Ministry of Justice slammed for £700m database ‘shambles’

Ministry of Justice slammed for £700m database ‘shambles’

‘Such stupidity defies rational analysis’ says MP

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A government database of offenders has been branded a “shambles”, after costs trebled to £700 million.

The C-Nomis programme was “out of control” and three years late, the House of Commons Committee of Public Accounts stated in one of its most damning reports, blasting the government’s “stupidity”.

The system was supposed to provide full tracking of offenders from the courts, through prison, release and probation. In January last year, the MoJ abandoned plans for a single shared database and began work on a re-scoped programme for five separate smaller IT projects with a delivery date of March 2011.

The committee criticised the managers in charge of the project for lacking even a “minimum level of competence”. Weak management and a “culture of over-optimism” among staff had led to a string of failures and the “grossly underestimated” costs, the committee found.

The IT system was abandoned in 2007 when the cost overruns became apparent. The committee found that the National Offender Management Service, in charge of the project, was unable to properly explain what the £161 million spent befoer the system was abandonned had been used for, though the MPs estimated lead supplier EDS had been paid £87 million in the period.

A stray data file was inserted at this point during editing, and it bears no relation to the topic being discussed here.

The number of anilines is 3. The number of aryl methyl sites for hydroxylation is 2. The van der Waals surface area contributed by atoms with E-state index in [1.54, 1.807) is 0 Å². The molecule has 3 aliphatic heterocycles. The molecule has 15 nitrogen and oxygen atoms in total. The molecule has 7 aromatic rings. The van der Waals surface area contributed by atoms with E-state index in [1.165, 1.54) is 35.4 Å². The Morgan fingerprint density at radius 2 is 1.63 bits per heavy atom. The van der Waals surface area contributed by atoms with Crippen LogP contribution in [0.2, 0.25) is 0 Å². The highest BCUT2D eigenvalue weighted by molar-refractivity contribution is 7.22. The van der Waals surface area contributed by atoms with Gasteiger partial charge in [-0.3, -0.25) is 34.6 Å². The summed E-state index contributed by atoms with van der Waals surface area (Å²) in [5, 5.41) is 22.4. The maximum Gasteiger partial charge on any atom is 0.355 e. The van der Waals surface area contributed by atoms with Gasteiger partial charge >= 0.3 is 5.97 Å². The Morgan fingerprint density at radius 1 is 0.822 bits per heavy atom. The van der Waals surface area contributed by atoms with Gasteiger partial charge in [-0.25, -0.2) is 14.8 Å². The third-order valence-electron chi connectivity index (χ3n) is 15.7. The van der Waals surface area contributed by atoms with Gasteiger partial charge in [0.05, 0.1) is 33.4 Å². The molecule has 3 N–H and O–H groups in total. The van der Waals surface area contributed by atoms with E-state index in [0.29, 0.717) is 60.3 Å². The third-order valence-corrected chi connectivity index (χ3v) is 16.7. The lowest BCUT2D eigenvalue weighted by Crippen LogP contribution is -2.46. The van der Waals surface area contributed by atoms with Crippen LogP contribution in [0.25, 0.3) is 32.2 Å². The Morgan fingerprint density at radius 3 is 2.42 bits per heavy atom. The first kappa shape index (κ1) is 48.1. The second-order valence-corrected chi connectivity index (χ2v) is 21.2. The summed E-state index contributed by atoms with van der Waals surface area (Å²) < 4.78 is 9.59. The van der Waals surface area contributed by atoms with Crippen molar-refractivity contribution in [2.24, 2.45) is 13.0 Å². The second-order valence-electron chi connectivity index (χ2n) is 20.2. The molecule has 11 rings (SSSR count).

In March, the National Audit Office, whose report led to the Committee of Public Accounts’ hearings, said the project was a “masterclass in sloppy project management”.

It highlighted weak supplier contracts that did not allow the MoJ to put pressure on the IT firms involved, but largely blamed the government rather than suppliers EDS and Syscon.

Edward Leigh, chairman of the Committee of Public Accounts, said he was “inured to the dismal procession of government IT failures”. But he added for today's report that “even we were surprised by the extent of the failure of C-Nomis”.

“There was not even a minimum level of competence in the planning and execution of this project,” he said.

Richard Bacon, a member of the committee, blasted the government for appointing a Senior Responsible Owner on the project who had no IT experience.

“What on earth possessed the Home Office and the National Offender Management Service to appoint someone whom they knew didn’t have sufficient experience or training to run this project properly?” he said. “Such stupidity defies rational analysis.”

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